For example- one accounting firm celebrated its move to much better facilities by throwing a party, a celebration signifying that it “has arrived” or “made it to the big time”.

5. Principles:

A fifth way in which culture is transmitted is via the direct statements of principle. Some organizations have explicitly written their principles for all to see. For example- McDonald’s Raykroc built the franchise on four basic concepts; quality, cleanliness, service, and price. However, in some organisations principles are implicit.

Organisational Culture – 3 Levels: Artifacts, Beliefs and Values and Assumptions

Organisation culture provides the members with a sense of organisational identity and generates a commitment to beliefs and values that are larger than themselves. Though ideas that become part of culture can come from anywhere within the organisation, an organisation’s culture generally begins with the founder or early leader who articulates and implements particular ideas and values as a vision, philosophy, or business strategy. When these ideas and values lead to success, they become institutionalised and give shape to an organisational culture.

Creation of an organisation culture is a very lengthy and complicated process. According to a noted social psychologist, Edgar Schein, evolution of common assumptions of the organisational members is the starting stage of creation of culture. These assumptions act as the basis of creation of shared values. Both assumptions and values are non-observable elements of the culture.

At the last stage, observable artifacts of the culture are developed. Thus, according to Edgar Schein, culture exists on three levels – on the surface we find artefacts, underneath artifacts lie values and behavioural norms, and at the deepest level lies a core of beliefs and assumptions.

Schein’s model of culture is shown in Fig. 31.1 and the three levels it depicts are described below:

1. Observable Artefacts (Surface Elements):

These are the symbols of culture in the physical and social work environment and are most visible and accessible.

Among the artefacts of culture are the following:

(i) Organisational Heroes:

As a reflection of the organisation’s philosophy, this dimension concerns the behaviour of top executives and their leadership styles. These leaders become the role models and a personification of an organisation’s culture. They represent what the company stands for and reinforce the values of the culture. Modeled behaviour is a powerful learning tool and such cultural aspects permeate throughout the entire organisation.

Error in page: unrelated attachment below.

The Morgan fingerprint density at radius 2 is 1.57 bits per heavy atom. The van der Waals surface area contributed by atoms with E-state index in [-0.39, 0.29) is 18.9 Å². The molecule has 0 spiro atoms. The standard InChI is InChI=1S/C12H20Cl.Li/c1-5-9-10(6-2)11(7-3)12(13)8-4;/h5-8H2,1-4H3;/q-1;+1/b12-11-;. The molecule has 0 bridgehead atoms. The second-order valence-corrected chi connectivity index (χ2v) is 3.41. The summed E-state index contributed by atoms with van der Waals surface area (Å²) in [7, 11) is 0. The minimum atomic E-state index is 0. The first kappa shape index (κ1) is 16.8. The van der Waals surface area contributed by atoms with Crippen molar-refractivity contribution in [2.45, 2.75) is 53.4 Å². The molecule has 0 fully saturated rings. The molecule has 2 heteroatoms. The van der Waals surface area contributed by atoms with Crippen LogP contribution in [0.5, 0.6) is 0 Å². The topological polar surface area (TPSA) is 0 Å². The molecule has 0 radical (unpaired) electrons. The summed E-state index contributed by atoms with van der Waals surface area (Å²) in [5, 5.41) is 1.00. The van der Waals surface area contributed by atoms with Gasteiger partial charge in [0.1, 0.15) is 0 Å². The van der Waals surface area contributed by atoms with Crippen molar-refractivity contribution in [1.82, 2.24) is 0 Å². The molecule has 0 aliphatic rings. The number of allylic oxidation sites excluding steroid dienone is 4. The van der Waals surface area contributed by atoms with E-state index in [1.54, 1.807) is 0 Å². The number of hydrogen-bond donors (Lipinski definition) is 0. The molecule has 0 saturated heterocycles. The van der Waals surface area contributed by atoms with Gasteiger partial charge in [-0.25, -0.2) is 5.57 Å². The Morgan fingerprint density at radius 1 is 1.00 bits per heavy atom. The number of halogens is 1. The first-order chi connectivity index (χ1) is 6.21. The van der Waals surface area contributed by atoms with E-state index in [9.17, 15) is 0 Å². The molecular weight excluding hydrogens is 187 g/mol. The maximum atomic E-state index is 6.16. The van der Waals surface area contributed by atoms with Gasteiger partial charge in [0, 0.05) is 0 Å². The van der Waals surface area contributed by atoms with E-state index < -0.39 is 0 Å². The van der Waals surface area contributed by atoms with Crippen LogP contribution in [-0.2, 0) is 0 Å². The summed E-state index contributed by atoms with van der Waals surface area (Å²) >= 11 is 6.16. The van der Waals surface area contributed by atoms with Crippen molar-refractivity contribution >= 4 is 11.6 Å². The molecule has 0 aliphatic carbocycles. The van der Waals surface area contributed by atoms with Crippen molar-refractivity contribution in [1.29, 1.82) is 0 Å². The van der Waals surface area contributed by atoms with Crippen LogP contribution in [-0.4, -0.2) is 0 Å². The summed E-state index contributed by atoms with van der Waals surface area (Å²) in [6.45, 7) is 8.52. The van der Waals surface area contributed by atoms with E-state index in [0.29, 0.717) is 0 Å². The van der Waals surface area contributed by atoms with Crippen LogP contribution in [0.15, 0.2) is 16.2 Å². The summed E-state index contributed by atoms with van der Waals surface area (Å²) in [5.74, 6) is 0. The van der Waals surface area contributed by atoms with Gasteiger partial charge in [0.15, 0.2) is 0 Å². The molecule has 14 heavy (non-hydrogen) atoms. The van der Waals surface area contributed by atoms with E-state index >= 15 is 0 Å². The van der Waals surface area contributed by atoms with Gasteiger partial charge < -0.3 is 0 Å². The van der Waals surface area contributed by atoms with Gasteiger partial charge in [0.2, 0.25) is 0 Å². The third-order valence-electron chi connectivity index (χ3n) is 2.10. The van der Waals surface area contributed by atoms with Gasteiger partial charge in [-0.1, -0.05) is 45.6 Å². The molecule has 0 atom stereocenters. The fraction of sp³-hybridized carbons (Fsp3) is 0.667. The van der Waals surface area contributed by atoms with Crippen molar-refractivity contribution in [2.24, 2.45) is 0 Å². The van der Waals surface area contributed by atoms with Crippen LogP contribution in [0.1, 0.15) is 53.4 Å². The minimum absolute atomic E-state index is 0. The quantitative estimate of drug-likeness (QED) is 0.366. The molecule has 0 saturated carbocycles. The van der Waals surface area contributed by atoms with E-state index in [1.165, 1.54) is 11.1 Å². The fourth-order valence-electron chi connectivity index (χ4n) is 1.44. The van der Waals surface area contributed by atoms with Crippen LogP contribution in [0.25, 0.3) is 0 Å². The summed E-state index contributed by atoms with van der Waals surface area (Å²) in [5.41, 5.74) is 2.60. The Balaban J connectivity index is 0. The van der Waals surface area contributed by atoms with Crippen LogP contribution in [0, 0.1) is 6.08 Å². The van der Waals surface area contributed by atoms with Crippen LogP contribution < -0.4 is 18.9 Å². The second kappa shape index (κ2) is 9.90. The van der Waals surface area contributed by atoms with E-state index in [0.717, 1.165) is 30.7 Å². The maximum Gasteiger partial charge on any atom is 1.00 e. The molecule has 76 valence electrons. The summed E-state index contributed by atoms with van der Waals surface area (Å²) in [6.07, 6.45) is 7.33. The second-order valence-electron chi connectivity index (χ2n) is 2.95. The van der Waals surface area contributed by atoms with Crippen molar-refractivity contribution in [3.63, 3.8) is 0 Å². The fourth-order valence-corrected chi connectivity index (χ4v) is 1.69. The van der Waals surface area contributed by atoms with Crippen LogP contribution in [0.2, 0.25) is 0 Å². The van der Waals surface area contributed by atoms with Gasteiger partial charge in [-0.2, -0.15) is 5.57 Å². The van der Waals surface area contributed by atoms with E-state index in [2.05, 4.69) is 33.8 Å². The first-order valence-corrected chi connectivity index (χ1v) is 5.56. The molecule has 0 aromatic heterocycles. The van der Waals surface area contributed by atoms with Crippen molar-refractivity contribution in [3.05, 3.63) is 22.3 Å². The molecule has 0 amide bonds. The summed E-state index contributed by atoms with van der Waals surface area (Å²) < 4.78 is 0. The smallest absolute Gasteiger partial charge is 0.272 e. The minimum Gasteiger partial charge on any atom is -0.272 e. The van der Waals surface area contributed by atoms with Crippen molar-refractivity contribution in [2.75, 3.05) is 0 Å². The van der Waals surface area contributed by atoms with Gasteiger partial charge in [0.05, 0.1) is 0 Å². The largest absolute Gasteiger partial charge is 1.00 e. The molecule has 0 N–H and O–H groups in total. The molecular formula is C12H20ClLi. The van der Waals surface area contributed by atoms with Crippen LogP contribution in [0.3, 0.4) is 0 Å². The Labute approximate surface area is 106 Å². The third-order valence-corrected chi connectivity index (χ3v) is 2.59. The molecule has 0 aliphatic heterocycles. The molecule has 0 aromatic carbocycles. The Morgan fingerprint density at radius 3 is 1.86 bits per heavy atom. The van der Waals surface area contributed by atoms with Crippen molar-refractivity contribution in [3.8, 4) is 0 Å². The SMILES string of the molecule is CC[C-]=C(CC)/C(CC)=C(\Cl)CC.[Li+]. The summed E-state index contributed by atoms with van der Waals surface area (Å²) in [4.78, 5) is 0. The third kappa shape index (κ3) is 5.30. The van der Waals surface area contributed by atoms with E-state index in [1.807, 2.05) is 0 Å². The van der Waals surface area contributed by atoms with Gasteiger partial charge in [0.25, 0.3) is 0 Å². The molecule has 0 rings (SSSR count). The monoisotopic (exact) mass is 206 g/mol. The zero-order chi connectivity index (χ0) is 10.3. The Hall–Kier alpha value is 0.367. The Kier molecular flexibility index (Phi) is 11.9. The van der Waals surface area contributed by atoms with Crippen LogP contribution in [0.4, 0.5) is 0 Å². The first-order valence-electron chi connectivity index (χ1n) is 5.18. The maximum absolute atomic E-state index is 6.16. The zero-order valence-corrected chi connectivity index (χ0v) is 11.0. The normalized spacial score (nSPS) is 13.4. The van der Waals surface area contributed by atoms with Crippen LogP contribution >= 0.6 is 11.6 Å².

(ii) Ceremonies and Rites:

Ceremonies and rites reflect such activities that are enacted repeatedly on important occasions. Members of the organisation who have achieved success are recognized and rewarded on such occasions. Annual convocations at colleges and universities where degrees, diplomas and other symbols of recognition such as medals are distributed to students are reflections of culture in educational institutions.

These ceremonies bond organisation members together. Such ceremonies as company picnics, retirement dinners, annual conventions and so on, encourage inter-personal communication and togetherness and thus bring about a common culture bondage.

(iii) Stories:

Stories and myths about organisation’s heroes are powerful tools to reinforce cultural values throughout the organisation and specially in orienting new employees. These stories and myths are often filtered through a “cultural network” and remind employees as to “why we do things in a certain way”.

(iv) Cultural Symbols:

Symbols communicate organisational culture by unspoken messages. Certain code of dress or company’s logo can reflect its values and orientations. Some of the material artifacts created by an organisation might also speak of its cultural orientation.

2. Shared Values:

Values are the second and deeper level of culture and are reflected in the way individuals actually behave. Values reflect an organisation’s underlying beliefs as to what should be and what should not be. Values are those principles and qualities that shape our thinking and behaviour.

Values can be classified into “instrumental values” and “terminal values”. Instrumental values define such enduring beliefs that certain behaviours are appropriate at all times irrespective of the objectives or outcomes. On the other hand, terminal values are beliefs that certain more tangible objectives are worth striving for and the objectives become more important than the appropriateness of the behaviour in achieving such objectives.

Values are emotionally charged priorities. These are learned during the process of socialisation, through family environment of upbringing and through religious influences where values are given a holy tinge. Every culture has defined priorities for every aspect of social life. Values are invoked to justify beliefs and actions that are emotionally prioritized.

For example, Mahatma Gandhi, in promoting hand-woven “khadi” as against textiles produced by technologically sophisticated machinery, expressed values of human survival as more important than economic progress which would cost many jobs.

Contrary to this belief, Pandit Nehru, India’s first Prime Minister remarked, “You can’t get hold of a modern tool and have an ancient mind. It won’t work”. Pandit Nehru was aware that religiously sanctioned beliefs and values generally act as obstacles and inhibitions to technological advancement and economic development.

3. Common Assumptions:

Assumptions are at the deepest and most fundamental level of an organisation’s culture. These are deeply held beliefs which are not objectively observable but manifest themselves in the behaviour of people so strongly that any violation of such beliefs would be unthinkable. For example, an organisation may establish values based on three basic assumptions.